Investment banks have quickly realised that, to compete in the new credit markets of Europe, they have to provide constant research on the credits which form it.
For investors looking to make relative value trades, such research can be vital - fund managers with a growing number of issues to choose from have little time to carry out their own in-depth research.
But analysts with credit skills remain the exception rather than the rule. The rush to recruit has led to a battle for top people between investment banks and the rating agencies, and the compensation of the experienced credit analyst has skyrocketed.
Philip Moore reports on the role of the credit analyst in Europe's new debt capital market.
In the 1980s, spotting the difference between an equity analyst and his credit counterpart was easy enough. The best equity analysts achieved virtual cult status; their photographs and soundbites appeared in the press almost every day; and with their salaries reported in several cases to be at superstar level, one half expected some of them to release pop records.
By contrast, the stereotype of the credit analyst was of an almost Dickensian clerk, propped anonymously on a high stool and scratching endless figures with a quill pen deep in the bowels of an unglamorous commercial bank.
Clearly, the emergence within Europe of a far more active corporate bond market is fast eroding this schism between equity and credit analysts.
Ron Bradley, a director of the recruitment company Jonathan Wren, who began to carve out a niche for himself in the fixed income credit research area six years ago, says that the very best London-based credit analysts can now command all-in pay packages of between $750,000 and $1m.
But he adds that the same analyst's counterpart in New York can probably expect to earn double this figure - confirming that Europe remains some way behind the US in terms of salaries, as well as in terms of the depth and liquidity of the corporate bond sector.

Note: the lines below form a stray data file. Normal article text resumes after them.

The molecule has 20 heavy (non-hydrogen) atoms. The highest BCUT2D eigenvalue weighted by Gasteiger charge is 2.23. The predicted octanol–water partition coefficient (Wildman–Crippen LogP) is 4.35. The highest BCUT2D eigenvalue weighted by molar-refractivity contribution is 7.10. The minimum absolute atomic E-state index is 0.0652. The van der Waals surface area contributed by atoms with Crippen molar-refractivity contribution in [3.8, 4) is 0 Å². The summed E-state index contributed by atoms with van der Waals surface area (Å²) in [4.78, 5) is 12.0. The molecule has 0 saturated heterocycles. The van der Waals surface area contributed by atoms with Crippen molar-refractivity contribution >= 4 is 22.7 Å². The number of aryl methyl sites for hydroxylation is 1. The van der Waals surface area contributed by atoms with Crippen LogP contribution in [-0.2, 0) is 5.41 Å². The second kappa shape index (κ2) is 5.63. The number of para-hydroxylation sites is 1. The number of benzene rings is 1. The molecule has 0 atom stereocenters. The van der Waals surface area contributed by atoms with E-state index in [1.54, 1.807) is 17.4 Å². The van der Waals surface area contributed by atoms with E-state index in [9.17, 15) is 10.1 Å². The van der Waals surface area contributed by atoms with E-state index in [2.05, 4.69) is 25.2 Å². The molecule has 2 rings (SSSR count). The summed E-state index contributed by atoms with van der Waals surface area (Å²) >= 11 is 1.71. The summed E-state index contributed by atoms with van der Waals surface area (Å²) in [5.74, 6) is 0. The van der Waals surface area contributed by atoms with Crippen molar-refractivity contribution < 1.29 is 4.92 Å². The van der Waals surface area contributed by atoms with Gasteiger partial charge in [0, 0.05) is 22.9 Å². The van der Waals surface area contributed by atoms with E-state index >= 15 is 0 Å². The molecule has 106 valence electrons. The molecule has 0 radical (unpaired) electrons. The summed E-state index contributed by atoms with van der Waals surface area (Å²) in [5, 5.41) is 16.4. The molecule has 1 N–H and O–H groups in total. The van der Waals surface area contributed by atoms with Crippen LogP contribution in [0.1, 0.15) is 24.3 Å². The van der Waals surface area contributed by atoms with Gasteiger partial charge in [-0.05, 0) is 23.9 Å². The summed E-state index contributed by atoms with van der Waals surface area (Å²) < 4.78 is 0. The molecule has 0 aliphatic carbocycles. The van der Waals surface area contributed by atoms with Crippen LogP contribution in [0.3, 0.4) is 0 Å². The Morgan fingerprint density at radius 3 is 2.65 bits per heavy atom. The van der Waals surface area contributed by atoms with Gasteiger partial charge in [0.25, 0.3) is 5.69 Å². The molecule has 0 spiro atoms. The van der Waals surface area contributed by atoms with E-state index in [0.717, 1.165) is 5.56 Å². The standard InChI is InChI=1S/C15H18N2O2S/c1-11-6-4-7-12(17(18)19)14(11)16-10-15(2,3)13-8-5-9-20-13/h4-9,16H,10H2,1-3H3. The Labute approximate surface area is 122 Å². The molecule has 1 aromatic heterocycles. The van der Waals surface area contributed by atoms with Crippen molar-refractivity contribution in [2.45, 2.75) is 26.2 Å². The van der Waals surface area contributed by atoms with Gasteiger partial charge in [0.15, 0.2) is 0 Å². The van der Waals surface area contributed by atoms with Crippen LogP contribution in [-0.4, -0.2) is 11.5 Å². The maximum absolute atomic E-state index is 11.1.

Bradley sees the gap between equity and fixed income analysts being reduced further still. "The league tables of debt side analysts which are starting to be published now will result in them becoming much more like equity analysts," he says. "At the moment we don't have things like the Extel survey in the fixed income market, but that will come."
Bradley also points out that the recent development of the European corporate bond market, characterised by an increase both in issues from investment grade companies and from higher yielding issuers, is starting to create divisions within the world of the credit analyst.
The reasons for this are obvious enough. Bradley says that for most credit analysts it is "extraordinarily difficult to command a base salary of more than £100,000" and that what he calls "the cream" in terms of remuneration takes the form of bonuses linked to performance.
Clearly, spectacular performance (on the upside as well as on the downside) is much more likely to be generated in the volatile high yield sector than in the more consistent investment grade bond market.
"So you do see divisions within banks from time to time," says Bradley, "especially when somebody who is doing very well on the investment grade side wants to make the switch into the more lucrative higher yielding market and for whatever reason is unable to do so. Many investment grade analysts are frustrated high yield analysts."
While at a broad level the gap between equity and credit analysts may increasingly be closing with regard to the perceived value of fixed income research, other substantial differences between the two remain.
First and foremost, while many of the basic skills involved in the two jobs may appear similar, the ultimate objectives of an equity and a credit analyst are very different. Because it is the equity analysts' job to identify potential growth, the theory goes, they will always take a higher level of risk with their recommendations than their counterparts on the credit desk, and command higher salaries as a result.
The requirement to pinpoint relative growth prospects also means that in many instances equity and debt analysts will take a diametrically opposed view of the same company. One banker points to UK financial institution Halifax as an example.